Of course, the sophomore business and finance major is right. Fraternity life has been, shall we say, unfairly stereotyped. Consider this: Pitt’s 19 fraternities and 14 sororities (17 and 11, respectively, affiliated with the national Greek system) monitor their members’ library time and grades. Each chapter has a policy that sets specific study times. One in particular exacts even more study time from members whose GPA falls below 3.5. As Kugler, president of Pitt’s Gamma Sigma chapter of Pi Kappa Alpha, puts it: You can’t be in a fraternity if you fail out of school. Life for today’s Greeks is an entire pendulum swing away from Animal House.

Fraternity and sorority life is still decidedly social. Kugler calls his fraternity brothers “71 of my closest friends.” But social events are often driven by a philanthropic purpose. Each of the fraternities and sororities is competing this year in events such as singing shows and talent contests to earn money for cystic fibrosis. (This year, they raised a whopping $75,000.) Some also have side projects to benefit women’s shelters or the prevention of child abuse. Every blood drive on campus would leave a few hundred pints shy if it weren’t for Greeks, says Tara Mancuso, president of Pitt’s Gamma Epsilon chapter of Kappa Kappa Gamma.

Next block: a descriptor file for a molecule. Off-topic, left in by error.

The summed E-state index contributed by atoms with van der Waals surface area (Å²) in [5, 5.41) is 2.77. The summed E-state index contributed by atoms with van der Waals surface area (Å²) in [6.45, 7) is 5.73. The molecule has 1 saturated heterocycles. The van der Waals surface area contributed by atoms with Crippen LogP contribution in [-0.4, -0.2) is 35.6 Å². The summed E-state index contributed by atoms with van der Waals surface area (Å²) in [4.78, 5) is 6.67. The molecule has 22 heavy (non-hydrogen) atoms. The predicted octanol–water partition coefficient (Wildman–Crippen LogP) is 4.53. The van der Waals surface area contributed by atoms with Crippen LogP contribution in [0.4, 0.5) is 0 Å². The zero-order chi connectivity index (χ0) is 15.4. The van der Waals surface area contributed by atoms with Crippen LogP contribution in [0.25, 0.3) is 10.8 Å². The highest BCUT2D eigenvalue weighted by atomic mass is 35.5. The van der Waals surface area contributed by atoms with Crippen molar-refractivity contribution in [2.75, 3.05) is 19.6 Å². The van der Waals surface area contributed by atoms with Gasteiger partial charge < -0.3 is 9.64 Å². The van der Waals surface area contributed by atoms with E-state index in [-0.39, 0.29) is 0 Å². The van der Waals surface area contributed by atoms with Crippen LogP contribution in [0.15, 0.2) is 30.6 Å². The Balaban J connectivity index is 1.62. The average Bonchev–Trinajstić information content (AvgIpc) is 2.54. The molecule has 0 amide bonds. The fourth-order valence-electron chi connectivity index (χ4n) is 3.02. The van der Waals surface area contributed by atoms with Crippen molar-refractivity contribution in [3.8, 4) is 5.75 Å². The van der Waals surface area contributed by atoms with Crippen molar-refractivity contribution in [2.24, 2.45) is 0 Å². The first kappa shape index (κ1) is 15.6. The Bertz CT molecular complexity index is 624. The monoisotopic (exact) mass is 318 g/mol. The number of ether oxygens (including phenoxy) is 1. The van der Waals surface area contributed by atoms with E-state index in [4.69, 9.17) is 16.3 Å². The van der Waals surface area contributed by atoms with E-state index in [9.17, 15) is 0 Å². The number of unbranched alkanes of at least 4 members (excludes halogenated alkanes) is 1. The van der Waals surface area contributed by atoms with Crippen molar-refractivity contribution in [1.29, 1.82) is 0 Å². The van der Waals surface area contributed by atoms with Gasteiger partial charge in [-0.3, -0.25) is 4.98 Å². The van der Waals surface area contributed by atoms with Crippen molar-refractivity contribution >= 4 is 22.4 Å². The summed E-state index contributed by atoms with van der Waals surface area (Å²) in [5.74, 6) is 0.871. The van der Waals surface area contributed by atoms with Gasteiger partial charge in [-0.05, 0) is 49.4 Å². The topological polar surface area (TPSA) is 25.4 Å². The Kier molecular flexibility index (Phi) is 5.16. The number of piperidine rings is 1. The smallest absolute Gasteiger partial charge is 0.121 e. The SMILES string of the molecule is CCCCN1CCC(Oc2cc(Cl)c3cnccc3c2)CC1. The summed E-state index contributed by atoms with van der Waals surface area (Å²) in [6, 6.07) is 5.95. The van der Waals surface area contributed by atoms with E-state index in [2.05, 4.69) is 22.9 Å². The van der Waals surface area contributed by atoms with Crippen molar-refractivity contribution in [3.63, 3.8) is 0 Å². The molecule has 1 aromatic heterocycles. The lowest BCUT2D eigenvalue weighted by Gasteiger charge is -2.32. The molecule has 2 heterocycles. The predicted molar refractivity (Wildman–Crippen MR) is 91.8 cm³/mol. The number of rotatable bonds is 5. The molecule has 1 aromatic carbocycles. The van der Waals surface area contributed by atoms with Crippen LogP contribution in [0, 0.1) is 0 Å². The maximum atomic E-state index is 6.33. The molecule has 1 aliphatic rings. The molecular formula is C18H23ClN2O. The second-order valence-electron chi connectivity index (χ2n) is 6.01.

Mancuso, by the way, knows firsthand another of the positives of Greek life: leadership. Last December Mancuso found her sisters telling her she’d make “a great president.” A sophomore, she was smart enough to take that flattery as respect. Mancuso went into the job admittedly overwhelmed. She’s since learned it requires patience to maintain balance and organization over 60 sorority sisters. Now she has discovered a sense of fulfillment—an understanding that she is exactly where she’s supposed to be. “I’ll be a Kappa forever,” Mancuso says. She’s taking that knowledge seriously. —DRE